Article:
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Celtics give Williams another chance

By Gary Washburn
Globe Staff / April 23, 2012
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The Celtics are the latest team to take a chance on Sean Williams, hoping that his immense physical skills and basketball intelligence will make for a productive stint and that he can avoid his previous off-the-court pitfalls.

President of basketball operations Danny Ainge and coach Doc Rivers did their homework on Williams before signing him to a contract Friday, weighing his potential impact on the team chemistry.

Williams, the former Boston College center, was a first-round pick of the Nets in 2007 because of his athletic prowess. They ignored his issues at BC, where he was dismissed from school during his junior season, the last in a series of problems he experienced under coach Al Skinner.

Yet his problems continued in the NBA, and he picked up a label as a focused player on the court, and an uncontrollable one off it.

“I talked to everyone,’’ Rivers said when asked whether he contacted NBA people who knew Williams. “I talked to nine coaches, assistant coaches, ex-players who played with him, because my locker room is unbelievable and I don’t want to bring in anyone, even if it was for five days, that’ll upset that.

“The one thing they all say is that he’s not just smart, he’s brilliant smart, but he does dumb things and we have to get him away from that, and [to] just being a ballplayer. That’s what he has to view himself as, and if he can do that, he has a chance.’’

Williams played just 126 games over three seasons with the Nets, an effective player as a rookie whose production declined as his personal issues increased. He spent his final two seasons in New Jersey mostly in coach Lawrence Frank’s doghouse, or the NBADL.

His stint included an arrest at a suburban Denver mall, where he smashed a computer monitor in a cellphone store, for which he received a two-game team suspension. He was waived by the Nets in January 2010 and spent time in China, Israel, and Puerto Rico, before Dallas brought him back to the NBA last December after nearly a two-year absence.

While he was a solid citizen with the Mavericks, there was another incident - after surprisingly playing 11 minutes in a blowout loss to the Nuggets, he vomited on the sideline. The Mavericks sent him to their NBADL affiliate before releasing him March 22.

According to a team source, the Celtics were told by the Mavericks that Williams was not waived for any disciplinary reasons. The improved play of Brandan Wright made Williams expendable.

Williams was called to Waltham two weeks ago to work out in front of the Celtics’ brass, and he was told Wednesday night he was a Celtic.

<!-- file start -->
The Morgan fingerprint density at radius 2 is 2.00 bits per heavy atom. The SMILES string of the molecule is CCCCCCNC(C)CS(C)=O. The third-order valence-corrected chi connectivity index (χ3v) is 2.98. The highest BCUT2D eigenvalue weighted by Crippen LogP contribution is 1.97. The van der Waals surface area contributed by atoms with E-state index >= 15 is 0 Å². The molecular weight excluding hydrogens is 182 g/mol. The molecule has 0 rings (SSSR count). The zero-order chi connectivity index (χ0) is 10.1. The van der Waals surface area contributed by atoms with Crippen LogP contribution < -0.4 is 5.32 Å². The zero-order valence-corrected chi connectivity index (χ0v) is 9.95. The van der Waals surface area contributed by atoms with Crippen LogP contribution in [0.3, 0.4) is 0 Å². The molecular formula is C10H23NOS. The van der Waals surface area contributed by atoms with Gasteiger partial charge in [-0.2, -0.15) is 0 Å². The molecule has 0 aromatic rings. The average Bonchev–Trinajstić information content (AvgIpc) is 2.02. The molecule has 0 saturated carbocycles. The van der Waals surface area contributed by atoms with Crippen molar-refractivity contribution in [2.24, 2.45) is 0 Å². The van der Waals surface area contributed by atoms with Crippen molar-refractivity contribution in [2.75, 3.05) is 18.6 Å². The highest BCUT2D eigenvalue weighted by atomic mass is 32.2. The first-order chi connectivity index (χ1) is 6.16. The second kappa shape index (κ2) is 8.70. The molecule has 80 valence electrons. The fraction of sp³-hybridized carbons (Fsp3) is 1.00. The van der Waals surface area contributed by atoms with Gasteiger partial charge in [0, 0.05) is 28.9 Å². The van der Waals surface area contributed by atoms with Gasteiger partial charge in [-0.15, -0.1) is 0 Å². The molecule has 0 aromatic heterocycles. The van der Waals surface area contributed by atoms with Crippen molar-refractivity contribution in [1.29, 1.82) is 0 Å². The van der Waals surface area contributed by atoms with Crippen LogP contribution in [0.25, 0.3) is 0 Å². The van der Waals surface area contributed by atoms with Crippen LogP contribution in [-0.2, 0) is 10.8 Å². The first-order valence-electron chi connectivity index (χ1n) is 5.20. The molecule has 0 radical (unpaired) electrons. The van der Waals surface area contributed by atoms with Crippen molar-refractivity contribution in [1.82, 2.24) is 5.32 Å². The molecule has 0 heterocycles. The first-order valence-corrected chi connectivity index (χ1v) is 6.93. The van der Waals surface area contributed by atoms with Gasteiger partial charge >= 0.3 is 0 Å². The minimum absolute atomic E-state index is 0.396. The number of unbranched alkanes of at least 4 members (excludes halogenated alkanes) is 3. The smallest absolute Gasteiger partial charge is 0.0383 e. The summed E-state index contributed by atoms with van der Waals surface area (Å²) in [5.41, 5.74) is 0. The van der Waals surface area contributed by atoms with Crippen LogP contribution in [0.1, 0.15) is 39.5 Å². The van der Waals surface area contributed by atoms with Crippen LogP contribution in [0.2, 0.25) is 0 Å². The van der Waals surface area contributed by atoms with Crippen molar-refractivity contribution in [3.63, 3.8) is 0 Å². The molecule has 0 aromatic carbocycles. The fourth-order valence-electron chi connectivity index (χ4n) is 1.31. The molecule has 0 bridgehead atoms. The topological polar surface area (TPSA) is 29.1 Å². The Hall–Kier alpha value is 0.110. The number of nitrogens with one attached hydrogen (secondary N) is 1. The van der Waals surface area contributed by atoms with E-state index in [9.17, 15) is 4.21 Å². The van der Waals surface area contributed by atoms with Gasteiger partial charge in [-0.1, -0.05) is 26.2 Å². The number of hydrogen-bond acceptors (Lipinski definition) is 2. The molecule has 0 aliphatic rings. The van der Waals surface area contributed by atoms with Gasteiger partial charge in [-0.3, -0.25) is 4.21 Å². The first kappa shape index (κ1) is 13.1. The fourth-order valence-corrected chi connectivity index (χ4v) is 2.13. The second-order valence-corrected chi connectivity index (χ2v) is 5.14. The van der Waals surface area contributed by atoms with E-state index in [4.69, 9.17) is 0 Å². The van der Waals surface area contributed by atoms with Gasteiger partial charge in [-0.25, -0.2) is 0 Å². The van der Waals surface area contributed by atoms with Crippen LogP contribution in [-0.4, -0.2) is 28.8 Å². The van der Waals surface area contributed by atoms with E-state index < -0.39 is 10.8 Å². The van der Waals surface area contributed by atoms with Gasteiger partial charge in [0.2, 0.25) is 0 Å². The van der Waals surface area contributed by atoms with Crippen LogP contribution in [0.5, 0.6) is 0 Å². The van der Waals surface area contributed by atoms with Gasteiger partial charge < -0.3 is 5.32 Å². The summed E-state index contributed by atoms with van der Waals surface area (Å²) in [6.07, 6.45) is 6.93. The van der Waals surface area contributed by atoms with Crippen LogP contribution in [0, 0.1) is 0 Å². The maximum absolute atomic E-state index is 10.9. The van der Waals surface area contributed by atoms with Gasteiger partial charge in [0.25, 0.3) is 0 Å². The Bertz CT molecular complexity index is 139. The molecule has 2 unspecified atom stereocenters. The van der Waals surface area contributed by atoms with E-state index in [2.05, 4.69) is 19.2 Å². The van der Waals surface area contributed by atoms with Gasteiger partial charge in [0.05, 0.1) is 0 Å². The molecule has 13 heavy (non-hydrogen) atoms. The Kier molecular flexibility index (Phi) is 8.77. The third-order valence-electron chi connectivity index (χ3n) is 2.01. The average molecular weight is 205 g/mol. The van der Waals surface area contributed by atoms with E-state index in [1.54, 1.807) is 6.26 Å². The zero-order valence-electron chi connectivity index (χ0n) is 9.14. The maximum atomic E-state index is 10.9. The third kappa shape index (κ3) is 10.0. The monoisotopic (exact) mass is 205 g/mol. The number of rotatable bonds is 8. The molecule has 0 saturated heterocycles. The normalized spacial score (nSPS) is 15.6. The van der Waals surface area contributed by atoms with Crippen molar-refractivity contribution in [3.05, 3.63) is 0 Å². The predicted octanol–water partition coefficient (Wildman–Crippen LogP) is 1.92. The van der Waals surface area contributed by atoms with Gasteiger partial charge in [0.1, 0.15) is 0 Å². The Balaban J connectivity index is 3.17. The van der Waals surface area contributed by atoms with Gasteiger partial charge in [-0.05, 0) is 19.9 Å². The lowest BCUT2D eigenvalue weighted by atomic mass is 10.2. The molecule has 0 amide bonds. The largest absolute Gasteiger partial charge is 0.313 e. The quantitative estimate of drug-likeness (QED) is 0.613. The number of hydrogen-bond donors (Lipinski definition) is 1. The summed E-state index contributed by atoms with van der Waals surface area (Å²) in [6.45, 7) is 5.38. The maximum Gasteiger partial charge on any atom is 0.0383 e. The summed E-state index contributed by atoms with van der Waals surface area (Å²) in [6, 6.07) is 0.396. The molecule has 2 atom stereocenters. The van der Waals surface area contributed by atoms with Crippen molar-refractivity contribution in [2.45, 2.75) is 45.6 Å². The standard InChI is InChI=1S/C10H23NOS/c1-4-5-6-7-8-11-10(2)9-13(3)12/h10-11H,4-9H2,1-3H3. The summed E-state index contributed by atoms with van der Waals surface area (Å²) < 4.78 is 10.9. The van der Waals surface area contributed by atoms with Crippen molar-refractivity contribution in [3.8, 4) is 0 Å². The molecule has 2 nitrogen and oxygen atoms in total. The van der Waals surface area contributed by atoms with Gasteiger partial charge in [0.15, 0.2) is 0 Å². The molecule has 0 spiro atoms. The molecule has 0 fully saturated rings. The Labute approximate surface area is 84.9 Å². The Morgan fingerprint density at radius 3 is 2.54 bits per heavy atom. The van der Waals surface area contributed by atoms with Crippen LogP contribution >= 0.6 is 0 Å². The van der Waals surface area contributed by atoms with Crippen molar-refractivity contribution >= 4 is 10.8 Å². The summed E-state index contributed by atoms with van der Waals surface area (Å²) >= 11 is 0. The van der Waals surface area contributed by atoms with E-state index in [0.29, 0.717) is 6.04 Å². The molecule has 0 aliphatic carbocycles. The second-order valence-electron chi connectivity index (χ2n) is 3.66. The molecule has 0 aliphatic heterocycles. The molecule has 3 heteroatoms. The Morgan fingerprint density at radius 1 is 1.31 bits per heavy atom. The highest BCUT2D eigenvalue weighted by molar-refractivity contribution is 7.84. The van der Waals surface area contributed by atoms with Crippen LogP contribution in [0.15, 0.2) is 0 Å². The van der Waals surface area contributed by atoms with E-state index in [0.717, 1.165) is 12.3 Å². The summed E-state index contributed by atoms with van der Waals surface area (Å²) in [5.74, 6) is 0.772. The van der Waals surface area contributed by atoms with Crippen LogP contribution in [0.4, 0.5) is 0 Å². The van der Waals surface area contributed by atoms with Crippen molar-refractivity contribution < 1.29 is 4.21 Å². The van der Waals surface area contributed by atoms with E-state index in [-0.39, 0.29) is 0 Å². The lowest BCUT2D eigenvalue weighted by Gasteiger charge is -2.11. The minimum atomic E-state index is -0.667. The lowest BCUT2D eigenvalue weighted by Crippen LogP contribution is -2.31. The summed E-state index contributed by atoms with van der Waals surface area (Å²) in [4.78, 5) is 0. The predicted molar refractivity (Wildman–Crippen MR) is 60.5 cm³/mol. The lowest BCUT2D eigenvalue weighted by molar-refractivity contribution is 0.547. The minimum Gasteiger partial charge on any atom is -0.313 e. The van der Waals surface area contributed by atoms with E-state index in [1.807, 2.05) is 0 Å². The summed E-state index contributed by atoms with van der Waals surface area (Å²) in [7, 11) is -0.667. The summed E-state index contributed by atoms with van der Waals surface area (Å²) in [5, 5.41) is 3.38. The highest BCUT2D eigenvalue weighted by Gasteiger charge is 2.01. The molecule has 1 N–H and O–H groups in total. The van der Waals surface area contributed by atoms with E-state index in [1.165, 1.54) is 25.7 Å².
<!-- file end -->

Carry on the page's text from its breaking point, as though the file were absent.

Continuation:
“It’s been my first game and it was really a surprise how the crowd roots for the Celtics on the road,’’ he said with a bright smile after Boston’s loss at Atlanta Friday. “It’s one of the most special organizations in the NBA as many titles as they won. I think it’s a flagship organization in the NBA. I just want to come in here and try to represent right.’’

When asked who was the first person he called when he signed with the Celtics, he said, “I called my dad. You work hard hoping for the best and just to get what you can out of it.’’

Skinner said Williams is gifted player from a stable background, making his issues even more frustrating.

“Sean played extremely well for me and I think he’ll play well for Doc,’’ Skinner said. “I was always hoping he could go out and make [defense] his niche because he could go out and defend anyone. He’s a tremendous athlete. It’s really not his basketball ability that is the issue, it’s when he gets away from the court, he’s had some issues. But he always practiced for me, played for me, and was always on time, never an issue that way. I would like to think he’s matured some.

“He comes from a very solid family. He’s a smart kid, so it’s clearly on him. Some guys do better in the NBA than he would in college and I was hoping he would do better. Unfortunately, he has not consistently done what he needed to do. Whenever the light goes on, whenever that is, the team will be well-rewarded for it.’’

Williams doesn’t shy away from his misdeeds. And there appears to be more of a sense of humility and gratitude than existed three years ago. Rivers was asked last week about former Celtic Gerald Green, who also was banished from the NBA for a few years because of an unsavory reputation. He said Williams and Green are taking positive steps by owning up to their mistakes.

“It’s tough to get a 10-day [contract], it’s tough to get through the reputation that you earned,’’ Rivers said. “That’s one of the things I always tell the guys. It’s not a false reputation. It’s a reputation that you earned and now you have a chance to earn another one.

“It is tough for us to look at him in a different light than what he was in, but I give guys chances. I’ve always done that. I have no problem with that. And he’ll make the [decision]. It won’t be me. It won’t be Kevin Garnett. He has the talent to be a very good NBA player and he’s had the talent to be one and now he has another opportunity and I hope that in a good way, this is his last opportunity, that he takes advantage of it. But we’ll see.’’

Williams said he is focused on moving forward and not being a victim of his past.

“We all live our lives, learn from decisions we make, hopefully, you know?’’ he said. “I just try to grow every day. I know I am a better man than I was yesterday, and that’s all I can ask of myself every day.’’

Gary Washburn can be reached at gwashburn@globe.com. You can follow him on Twitter at @gwashNBAGlobe.

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